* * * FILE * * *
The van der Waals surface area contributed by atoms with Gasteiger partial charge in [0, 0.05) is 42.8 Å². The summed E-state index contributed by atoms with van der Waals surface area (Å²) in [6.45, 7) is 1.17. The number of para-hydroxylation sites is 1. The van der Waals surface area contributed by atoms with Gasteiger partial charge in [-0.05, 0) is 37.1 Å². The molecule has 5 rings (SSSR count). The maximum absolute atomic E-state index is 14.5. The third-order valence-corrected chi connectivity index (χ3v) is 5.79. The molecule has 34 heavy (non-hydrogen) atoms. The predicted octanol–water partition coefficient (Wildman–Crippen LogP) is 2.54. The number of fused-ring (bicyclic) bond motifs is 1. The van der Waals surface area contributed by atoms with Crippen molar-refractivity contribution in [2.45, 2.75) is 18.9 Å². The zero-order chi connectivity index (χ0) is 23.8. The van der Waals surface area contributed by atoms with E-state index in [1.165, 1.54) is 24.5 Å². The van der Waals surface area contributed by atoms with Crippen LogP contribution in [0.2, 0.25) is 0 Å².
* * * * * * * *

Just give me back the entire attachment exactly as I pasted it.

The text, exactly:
The van der Waals surface area contributed by atoms with Gasteiger partial charge in [0, 0.05) is 42.8 Å². The summed E-state index contributed by atoms with van der Waals surface area (Å²) in [6.45, 7) is 1.17. The number of para-hydroxylation sites is 1. The van der Waals surface area contributed by atoms with Gasteiger partial charge in [-0.05, 0) is 37.1 Å². The molecule has 5 rings (SSSR count). The maximum absolute atomic E-state index is 14.5. The third-order valence-corrected chi connectivity index (χ3v) is 5.79. The molecule has 34 heavy (non-hydrogen) atoms. The predicted octanol–water partition coefficient (Wildman–Crippen LogP) is 2.54. The number of fused-ring (bicyclic) bond motifs is 1. The van der Waals surface area contributed by atoms with Crippen molar-refractivity contribution in [2.45, 2.75) is 18.9 Å². The zero-order chi connectivity index (χ0) is 23.8. The van der Waals surface area contributed by atoms with E-state index in [1.165, 1.54) is 24.5 Å². The van der Waals surface area contributed by atoms with Crippen LogP contribution in [0.2, 0.25) is 0 Å².